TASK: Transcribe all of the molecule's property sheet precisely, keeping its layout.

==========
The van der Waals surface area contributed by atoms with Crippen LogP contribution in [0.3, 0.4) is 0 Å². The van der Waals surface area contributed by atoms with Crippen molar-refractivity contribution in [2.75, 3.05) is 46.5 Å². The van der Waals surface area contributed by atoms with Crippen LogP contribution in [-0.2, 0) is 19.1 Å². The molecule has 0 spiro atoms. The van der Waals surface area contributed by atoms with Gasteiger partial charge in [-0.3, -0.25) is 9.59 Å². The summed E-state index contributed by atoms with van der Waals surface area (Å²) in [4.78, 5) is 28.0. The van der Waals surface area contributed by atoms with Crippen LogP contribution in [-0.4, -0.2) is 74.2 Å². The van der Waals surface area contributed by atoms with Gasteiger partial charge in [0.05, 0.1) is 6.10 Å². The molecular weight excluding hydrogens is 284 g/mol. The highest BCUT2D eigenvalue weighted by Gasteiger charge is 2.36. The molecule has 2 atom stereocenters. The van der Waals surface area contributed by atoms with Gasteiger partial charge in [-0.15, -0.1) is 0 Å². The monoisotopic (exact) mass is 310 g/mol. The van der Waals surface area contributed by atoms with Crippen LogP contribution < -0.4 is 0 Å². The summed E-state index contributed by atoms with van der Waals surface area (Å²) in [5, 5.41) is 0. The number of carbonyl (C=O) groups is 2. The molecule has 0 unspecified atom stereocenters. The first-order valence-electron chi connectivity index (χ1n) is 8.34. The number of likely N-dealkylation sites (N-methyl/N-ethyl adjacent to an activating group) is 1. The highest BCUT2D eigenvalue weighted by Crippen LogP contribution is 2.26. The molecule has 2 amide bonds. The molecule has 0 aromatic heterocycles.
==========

The van der Waals surface area contributed by atoms with Crippen LogP contribution in [0.3, 0.4) is 0 Å². The van der Waals surface area contributed by atoms with Crippen molar-refractivity contribution in [2.75, 3.05) is 46.5 Å². The van der Waals surface area contributed by atoms with Crippen LogP contribution in [-0.2, 0) is 19.1 Å². The molecule has 0 spiro atoms. The van der Waals surface area contributed by atoms with Gasteiger partial charge in [-0.3, -0.25) is 9.59 Å². The summed E-state index contributed by atoms with van der Waals surface area (Å²) in [4.78, 5) is 28.0. The van der Waals surface area contributed by atoms with Crippen LogP contribution in [-0.4, -0.2) is 74.2 Å². The van der Waals surface area contributed by atoms with Gasteiger partial charge in [0.05, 0.1) is 6.10 Å². The molecular weight excluding hydrogens is 284 g/mol. The highest BCUT2D eigenvalue weighted by Gasteiger charge is 2.36. The molecule has 2 atom stereocenters. The van der Waals surface area contributed by atoms with Gasteiger partial charge in [-0.15, -0.1) is 0 Å². The monoisotopic (exact) mass is 310 g/mol. The van der Waals surface area contributed by atoms with Crippen LogP contribution < -0.4 is 0 Å². The summed E-state index contributed by atoms with van der Waals surface area (Å²) in [5, 5.41) is 0. The number of carbonyl (C=O) groups is 2. The molecule has 0 unspecified atom stereocenters. The first-order valence-electron chi connectivity index (χ1n) is 8.34. The number of likely N-dealkylation sites (N-methyl/N-ethyl adjacent to an activating group) is 1. The highest BCUT2D eigenvalue weighted by Crippen LogP contribution is 2.26. The molecule has 2 amide bonds. The molecule has 0 aromatic heterocycles.